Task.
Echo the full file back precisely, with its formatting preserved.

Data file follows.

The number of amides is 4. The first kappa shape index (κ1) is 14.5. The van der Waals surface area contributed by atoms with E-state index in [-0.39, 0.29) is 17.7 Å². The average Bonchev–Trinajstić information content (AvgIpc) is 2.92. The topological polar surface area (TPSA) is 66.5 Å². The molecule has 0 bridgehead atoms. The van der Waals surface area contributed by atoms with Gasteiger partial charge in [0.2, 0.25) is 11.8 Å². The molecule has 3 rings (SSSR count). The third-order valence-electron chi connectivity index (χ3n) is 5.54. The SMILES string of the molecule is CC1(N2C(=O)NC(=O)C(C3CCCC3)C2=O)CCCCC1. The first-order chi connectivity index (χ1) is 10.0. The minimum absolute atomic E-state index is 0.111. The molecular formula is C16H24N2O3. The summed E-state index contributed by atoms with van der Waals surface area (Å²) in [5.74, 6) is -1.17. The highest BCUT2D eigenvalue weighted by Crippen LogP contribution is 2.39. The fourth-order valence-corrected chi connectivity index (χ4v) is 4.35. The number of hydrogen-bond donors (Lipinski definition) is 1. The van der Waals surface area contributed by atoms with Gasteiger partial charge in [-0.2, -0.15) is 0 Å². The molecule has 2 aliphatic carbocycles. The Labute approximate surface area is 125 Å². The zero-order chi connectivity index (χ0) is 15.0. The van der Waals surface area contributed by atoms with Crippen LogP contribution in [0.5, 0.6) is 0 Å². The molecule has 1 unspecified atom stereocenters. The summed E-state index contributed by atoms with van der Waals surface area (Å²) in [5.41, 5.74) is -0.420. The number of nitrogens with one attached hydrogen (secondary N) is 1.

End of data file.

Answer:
The number of amides is 4. The first kappa shape index (κ1) is 14.5. The van der Waals surface area contributed by atoms with E-state index in [-0.39, 0.29) is 17.7 Å². The average Bonchev–Trinajstić information content (AvgIpc) is 2.92. The topological polar surface area (TPSA) is 66.5 Å². The molecule has 0 bridgehead atoms. The van der Waals surface area contributed by atoms with Gasteiger partial charge in [0.2, 0.25) is 11.8 Å². The molecule has 3 rings (SSSR count). The third-order valence-electron chi connectivity index (χ3n) is 5.54. The SMILES string of the molecule is CC1(N2C(=O)NC(=O)C(C3CCCC3)C2=O)CCCCC1. The first-order chi connectivity index (χ1) is 10.0. The minimum absolute atomic E-state index is 0.111. The molecular formula is C16H24N2O3. The summed E-state index contributed by atoms with van der Waals surface area (Å²) in [5.74, 6) is -1.17. The highest BCUT2D eigenvalue weighted by Crippen LogP contribution is 2.39. The fourth-order valence-corrected chi connectivity index (χ4v) is 4.35. The number of hydrogen-bond donors (Lipinski definition) is 1. The van der Waals surface area contributed by atoms with Gasteiger partial charge in [-0.2, -0.15) is 0 Å². The molecule has 2 aliphatic carbocycles. The Labute approximate surface area is 125 Å². The zero-order chi connectivity index (χ0) is 15.0. The van der Waals surface area contributed by atoms with Crippen LogP contribution in [0.5, 0.6) is 0 Å². The molecule has 1 unspecified atom stereocenters. The summed E-state index contributed by atoms with van der Waals surface area (Å²) in [5.41, 5.74) is -0.420. The number of nitrogens with one attached hydrogen (secondary N) is 1.